When “Good Enough” Is Good EnoughJun 14, 2016
I have a confession. I want the perfect body. According to Google, there are 106,000,000 options for creating one. So, what works?
Implied in this apparent universal desire is that there is such a thing – a body free of imperfections in every way. No moles, zits, bad breath, lumps, bumps, or bulges. No hormones wreaking havoc or age creating creases and crevices (unless it’s the ab defining kind).
The picture you paint in your head, however, is likely different from mine, proving that no one-size-fits-all image exists.
So, what if I told you the secret to having the perfect body is not striving for perfect?
What if it was simply to have a “good enough” body?
For me, initially this concept created a bit of tension. You see, I’ve always had a desire for excellence. It’s one of my core values… to pursue excellence in all things, in all ways.
But then I realized these two concepts, “good enough” and “excellence,” actually play nicely together.
Good enough doesn’t mean compromising quality. It means doing your best, in the moment, every day. It means committing, but doing what you can – in real life.
Real life doesn’t always allow us to eat perfectly, exercise perfectly, or relate perfectly. Does this mean we’re less excellent? I’d argue no.
In fact, by letting go of our pursuit of perfect, we actually allow for greater excellence and better balance in more areas of our life. Consider this. If we spend all our time pursuing the perfect body, do we compromise time with people we love? If we demand perfect nutrition of ourselves at all times, do we allow for the pleasure of an amazing dessert or gourmet meal prepared by someone else who’s personal excellence and glorification of God comes through their gift of cooking?
In short, the pursuit of perfect leads to failure. Every time.
Sure, we may see short-term gains or success. We may have a perfect eating day or a perfect workout. We may have a perfect conversation in a difficult situation or a perfect date. But these unyielding expectations lead us to disappointment and discouragement in the long-term.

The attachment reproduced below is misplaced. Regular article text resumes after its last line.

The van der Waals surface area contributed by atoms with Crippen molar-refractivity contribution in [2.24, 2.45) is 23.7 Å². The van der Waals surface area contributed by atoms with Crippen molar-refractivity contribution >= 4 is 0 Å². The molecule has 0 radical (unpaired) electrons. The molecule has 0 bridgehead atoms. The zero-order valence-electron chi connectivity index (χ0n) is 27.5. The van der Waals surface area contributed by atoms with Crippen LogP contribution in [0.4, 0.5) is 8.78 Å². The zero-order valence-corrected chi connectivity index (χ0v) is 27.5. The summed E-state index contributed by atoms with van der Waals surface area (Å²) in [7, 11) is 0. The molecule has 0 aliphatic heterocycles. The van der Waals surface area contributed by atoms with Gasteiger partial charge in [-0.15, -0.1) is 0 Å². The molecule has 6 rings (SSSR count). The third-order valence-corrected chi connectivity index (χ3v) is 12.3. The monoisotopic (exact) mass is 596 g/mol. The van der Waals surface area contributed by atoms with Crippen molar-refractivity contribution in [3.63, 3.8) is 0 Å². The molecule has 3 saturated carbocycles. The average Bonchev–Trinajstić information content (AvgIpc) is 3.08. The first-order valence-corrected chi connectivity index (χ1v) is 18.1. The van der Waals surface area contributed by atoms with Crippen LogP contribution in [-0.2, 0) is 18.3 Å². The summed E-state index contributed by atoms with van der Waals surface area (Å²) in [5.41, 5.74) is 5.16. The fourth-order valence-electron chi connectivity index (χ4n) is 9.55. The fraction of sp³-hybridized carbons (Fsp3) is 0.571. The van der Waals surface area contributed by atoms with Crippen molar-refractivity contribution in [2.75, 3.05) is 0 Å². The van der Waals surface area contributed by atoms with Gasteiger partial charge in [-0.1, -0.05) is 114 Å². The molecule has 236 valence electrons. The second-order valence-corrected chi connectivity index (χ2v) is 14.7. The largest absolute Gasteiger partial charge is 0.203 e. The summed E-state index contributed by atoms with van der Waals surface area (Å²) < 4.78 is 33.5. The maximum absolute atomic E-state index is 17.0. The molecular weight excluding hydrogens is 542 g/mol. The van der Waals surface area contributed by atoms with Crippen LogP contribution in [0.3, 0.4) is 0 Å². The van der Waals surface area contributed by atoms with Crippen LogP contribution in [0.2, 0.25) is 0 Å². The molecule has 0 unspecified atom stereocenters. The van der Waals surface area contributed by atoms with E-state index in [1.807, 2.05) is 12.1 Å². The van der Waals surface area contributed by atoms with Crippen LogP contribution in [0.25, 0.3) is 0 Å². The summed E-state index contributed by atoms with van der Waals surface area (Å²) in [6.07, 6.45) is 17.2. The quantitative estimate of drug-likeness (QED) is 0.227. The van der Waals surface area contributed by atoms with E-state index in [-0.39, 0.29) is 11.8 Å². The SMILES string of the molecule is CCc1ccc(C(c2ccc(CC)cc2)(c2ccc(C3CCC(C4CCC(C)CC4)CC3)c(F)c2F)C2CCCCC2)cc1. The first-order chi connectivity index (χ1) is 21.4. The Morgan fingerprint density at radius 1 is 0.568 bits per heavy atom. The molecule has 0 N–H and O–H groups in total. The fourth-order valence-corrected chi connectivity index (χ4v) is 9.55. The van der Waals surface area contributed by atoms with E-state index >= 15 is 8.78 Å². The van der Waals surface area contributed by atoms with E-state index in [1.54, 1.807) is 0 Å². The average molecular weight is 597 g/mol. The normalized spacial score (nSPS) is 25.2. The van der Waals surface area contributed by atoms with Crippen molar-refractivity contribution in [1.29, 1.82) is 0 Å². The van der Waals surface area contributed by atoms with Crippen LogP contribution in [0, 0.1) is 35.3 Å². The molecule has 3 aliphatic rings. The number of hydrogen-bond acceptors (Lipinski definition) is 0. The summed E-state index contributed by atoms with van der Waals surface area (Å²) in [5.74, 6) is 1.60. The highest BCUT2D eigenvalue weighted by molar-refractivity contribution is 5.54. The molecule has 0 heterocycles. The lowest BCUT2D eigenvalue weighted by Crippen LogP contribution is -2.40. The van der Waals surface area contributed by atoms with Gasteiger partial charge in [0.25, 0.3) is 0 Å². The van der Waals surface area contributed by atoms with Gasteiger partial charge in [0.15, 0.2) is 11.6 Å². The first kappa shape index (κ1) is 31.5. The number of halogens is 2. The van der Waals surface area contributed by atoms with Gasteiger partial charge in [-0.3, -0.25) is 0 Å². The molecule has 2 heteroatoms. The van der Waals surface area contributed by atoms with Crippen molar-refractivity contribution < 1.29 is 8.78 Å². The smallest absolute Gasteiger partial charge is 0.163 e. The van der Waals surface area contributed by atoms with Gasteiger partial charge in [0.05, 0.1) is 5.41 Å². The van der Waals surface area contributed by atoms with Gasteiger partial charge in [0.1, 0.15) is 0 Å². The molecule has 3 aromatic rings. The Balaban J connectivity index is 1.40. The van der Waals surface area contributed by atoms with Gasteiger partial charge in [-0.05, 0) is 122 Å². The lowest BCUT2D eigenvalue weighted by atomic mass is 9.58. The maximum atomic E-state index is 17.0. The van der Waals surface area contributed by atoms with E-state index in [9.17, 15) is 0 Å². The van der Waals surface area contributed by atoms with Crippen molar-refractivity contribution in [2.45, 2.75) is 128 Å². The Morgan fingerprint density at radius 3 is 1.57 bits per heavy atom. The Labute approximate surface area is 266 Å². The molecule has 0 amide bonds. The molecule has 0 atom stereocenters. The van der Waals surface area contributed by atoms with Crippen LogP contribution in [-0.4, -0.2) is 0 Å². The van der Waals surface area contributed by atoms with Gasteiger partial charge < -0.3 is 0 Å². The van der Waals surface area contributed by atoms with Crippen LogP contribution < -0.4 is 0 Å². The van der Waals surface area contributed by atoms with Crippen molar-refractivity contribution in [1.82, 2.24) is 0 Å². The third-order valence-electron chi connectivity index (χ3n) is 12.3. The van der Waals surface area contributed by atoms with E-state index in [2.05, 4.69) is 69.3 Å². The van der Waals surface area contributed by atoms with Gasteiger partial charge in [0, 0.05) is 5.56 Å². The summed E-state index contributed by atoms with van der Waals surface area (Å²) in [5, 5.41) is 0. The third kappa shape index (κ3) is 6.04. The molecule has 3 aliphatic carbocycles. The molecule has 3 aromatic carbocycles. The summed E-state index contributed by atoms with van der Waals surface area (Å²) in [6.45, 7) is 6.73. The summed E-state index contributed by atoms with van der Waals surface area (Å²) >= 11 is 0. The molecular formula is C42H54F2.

Good enough, on the other hand, is sustainable. For life. For good. For real.
And it releases all the pressure and stress of failing.
Here’s what good enough looks like:
- Do one thing a little better. Just one. Pick something to improve that is within your control. This could be adding a vegetable to your day. Or a glass or water. Or an extra 30 minutes of sleep (no… not by snoozing, but by going to bed earlier!). Add rather than subtract something for sustainable change.
- Set realistic expectations. I hate to break it to you, but it takes longer than 21 days to create a new habit. Hard ones, like nutrition and exercise, can take a year… or more. The good news is habit building is progressive. Just because you can’t conquer your weight loss goals in a day doesn’t mean you can’t make positive changes today. Commit for the long-term.
- Rinse and repeat. Prepare to practice what you want to achieve. Do it over and over again. The more you repeat a behavior, habit, or method you want to become second-nature, the more second-nature it will become. We become what we repeatedly do. So hit the replay button!
Good enough is good enough.
In fact, it’s perfect.